The Glossary of Terms



Young People's Bible Dictionary

by Barbara Smith (Philadelphia: Westminster, 1965)

Barnabas. A Jew from Cyprus who became a follower of Jesus Christ in the early church. He traveled with Paul and with Mark. Acts 4:36-37; 9:27; 11:22-30; chs. 14 and 15; 1Cor. 9:6; Gal., ch. 2.

Harper’s Bible Dictionary

edited by Paul J. Achtemier (San Francisco: Harper and Row, 1985)

Barnabas, according to Acts 4:36-37 a Levite from Cyprus whose cognomen was Joseph and who became a member of the early Christian community in Jerusalem and was surnamed ‘Barnabas’ (Heb., ‘Son of encouragement’) by the apostles. A Diaspora Jew (i.e., one born in a country outside Palestine) who may have come to Jerusalem because of his priestly connections, Barnabas was a cousin of John Mark (Col. 4:10) and soon became a leader in the church. According to Acts, he introduced Saul (Paul), a fellow Greek-speaking Jewish believer in Jesus, to the apostles in Jerusalem (Acts 9:27); this suggests that Acts knew Barnabas to be well versed in the activities of the Christian movement in Syria, where Saul had become a Christian.

After the persecution of the Hellenists (Jewish Christians whose native language was Greek) in Jerusalem, Barnabas appeared in Antioch-on-the-Orontes as a representative of the Jerusalem church (Acts 11:19-26). There, he affirmed the mission to the Gentiles and worked with Saul as senior partner or supervisor of a Christian mission in Syria-Cilicia. Acts reports that he and Saul took the famine offering from Antioch to Jerusalem (Acts 11:27-30; 12:25). If the reports in Acts are accurate, Barnabas must have had a formative role in the development of Saul’s theological outlook (but see Gal. 1:13-17). Paul does imply that Barnabas was a fellow apostle (1 Cor. 9:3-6; cf. Acts 14:4, 14). Acts also records that both Paul and Barnabas chose to work with their hands as tradesmen, even though their families had financial means (cf. Acts 4:36; 23:16).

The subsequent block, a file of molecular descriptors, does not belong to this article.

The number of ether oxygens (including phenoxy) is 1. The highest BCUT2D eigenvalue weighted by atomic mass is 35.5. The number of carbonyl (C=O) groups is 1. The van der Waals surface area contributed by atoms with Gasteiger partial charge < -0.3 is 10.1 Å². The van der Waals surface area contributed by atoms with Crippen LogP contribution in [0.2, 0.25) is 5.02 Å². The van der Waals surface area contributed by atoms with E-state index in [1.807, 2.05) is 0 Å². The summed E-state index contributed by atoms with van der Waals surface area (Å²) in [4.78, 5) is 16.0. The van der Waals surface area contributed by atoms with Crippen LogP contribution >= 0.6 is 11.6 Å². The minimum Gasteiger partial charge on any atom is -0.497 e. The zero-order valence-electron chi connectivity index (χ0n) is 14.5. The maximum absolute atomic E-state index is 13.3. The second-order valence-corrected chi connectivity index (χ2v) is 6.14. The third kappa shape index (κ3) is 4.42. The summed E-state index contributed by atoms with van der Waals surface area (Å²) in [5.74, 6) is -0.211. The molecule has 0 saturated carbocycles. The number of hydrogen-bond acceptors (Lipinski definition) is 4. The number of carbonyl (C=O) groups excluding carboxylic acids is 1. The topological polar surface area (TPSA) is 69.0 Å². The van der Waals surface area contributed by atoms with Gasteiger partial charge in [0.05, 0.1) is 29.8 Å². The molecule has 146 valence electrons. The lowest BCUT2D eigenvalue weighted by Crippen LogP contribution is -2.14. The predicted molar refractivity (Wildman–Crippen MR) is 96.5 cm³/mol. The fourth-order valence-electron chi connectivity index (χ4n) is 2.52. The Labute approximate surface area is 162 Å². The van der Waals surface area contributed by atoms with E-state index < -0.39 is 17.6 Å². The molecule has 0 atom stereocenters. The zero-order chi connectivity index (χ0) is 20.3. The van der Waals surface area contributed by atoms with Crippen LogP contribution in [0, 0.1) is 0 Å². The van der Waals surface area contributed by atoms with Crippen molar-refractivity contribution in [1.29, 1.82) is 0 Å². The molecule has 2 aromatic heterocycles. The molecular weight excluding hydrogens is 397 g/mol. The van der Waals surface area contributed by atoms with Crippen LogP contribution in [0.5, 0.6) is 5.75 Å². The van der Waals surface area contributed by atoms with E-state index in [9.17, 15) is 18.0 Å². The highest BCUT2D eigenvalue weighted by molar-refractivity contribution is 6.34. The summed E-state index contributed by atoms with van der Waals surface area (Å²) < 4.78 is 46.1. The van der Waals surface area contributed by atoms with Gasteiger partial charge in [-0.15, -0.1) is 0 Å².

According to Acts, Paul and Barnabas worked together on a mission tour to Cyprus and the Iconium region of Asia Minor (Acts 13:1-14:28), appeared together at the Jerusalem conference (Acts 15:1-35), but then disagreed and separated over the question of allowing John Mark to accompany them on a second tour (Acts 15:36-41) after he had cut short his participation in an earlier tour (13:13). Barnabas’ role in the dispute in Antioch over whether circumcised and uncircumcised believers should eat together is obscure (Gal. 2:11-14). According to Acts 15:1-35, Barnabas was a strong defender of not binding circumcision on Gentile converts. Yet he apparently had great respect for Peter and sided with him (and Mark) in the dispute with Paul.

Acts speaks of Barnabas as ‘a good man, full of the Holy Spirit and of faith’ (11:24). Some traditions beyond the canonical writings regard him as the author of the Letter to the Hebrews. Likewise, The Epistle of Barnabas is attributed to him, although it actually comes from the second century.

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